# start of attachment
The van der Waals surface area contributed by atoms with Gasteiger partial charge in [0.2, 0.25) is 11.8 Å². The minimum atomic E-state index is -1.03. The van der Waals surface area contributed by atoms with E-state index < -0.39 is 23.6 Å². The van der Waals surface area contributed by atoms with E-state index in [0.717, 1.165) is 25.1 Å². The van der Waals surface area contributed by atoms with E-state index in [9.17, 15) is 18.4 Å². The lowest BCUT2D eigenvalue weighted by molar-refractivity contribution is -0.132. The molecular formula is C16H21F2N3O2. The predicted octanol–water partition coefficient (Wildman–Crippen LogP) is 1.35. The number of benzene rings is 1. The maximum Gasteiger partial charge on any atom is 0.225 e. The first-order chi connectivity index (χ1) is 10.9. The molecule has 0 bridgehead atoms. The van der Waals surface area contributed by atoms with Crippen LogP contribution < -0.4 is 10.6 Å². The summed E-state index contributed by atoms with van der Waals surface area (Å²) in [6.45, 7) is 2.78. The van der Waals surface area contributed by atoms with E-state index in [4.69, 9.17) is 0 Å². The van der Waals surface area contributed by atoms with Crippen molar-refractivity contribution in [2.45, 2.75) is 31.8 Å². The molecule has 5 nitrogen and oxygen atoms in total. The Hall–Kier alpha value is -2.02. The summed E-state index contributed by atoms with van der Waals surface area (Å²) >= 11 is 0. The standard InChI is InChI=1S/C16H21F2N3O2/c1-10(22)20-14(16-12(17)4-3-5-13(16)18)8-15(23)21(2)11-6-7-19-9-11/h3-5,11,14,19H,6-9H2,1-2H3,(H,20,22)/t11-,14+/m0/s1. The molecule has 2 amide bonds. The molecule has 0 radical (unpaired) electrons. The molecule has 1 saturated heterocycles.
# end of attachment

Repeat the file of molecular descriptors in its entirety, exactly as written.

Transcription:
The van der Waals surface area contributed by atoms with Gasteiger partial charge in [0.2, 0.25) is 11.8 Å². The minimum atomic E-state index is -1.03. The van der Waals surface area contributed by atoms with E-state index < -0.39 is 23.6 Å². The van der Waals surface area contributed by atoms with E-state index in [0.717, 1.165) is 25.1 Å². The van der Waals surface area contributed by atoms with E-state index in [9.17, 15) is 18.4 Å². The lowest BCUT2D eigenvalue weighted by molar-refractivity contribution is -0.132. The molecular formula is C16H21F2N3O2. The predicted octanol–water partition coefficient (Wildman–Crippen LogP) is 1.35. The number of benzene rings is 1. The maximum Gasteiger partial charge on any atom is 0.225 e. The first-order chi connectivity index (χ1) is 10.9. The molecule has 0 bridgehead atoms. The van der Waals surface area contributed by atoms with Crippen LogP contribution < -0.4 is 10.6 Å². The summed E-state index contributed by atoms with van der Waals surface area (Å²) in [6.45, 7) is 2.78. The van der Waals surface area contributed by atoms with E-state index in [4.69, 9.17) is 0 Å². The van der Waals surface area contributed by atoms with Crippen molar-refractivity contribution in [2.45, 2.75) is 31.8 Å². The molecule has 5 nitrogen and oxygen atoms in total. The Hall–Kier alpha value is -2.02. The summed E-state index contributed by atoms with van der Waals surface area (Å²) >= 11 is 0. The standard InChI is InChI=1S/C16H21F2N3O2/c1-10(22)20-14(16-12(17)4-3-5-13(16)18)8-15(23)21(2)11-6-7-19-9-11/h3-5,11,14,19H,6-9H2,1-2H3,(H,20,22)/t11-,14+/m0/s1. The molecule has 2 amide bonds. The molecule has 0 radical (unpaired) electrons. The molecule has 1 saturated heterocycles.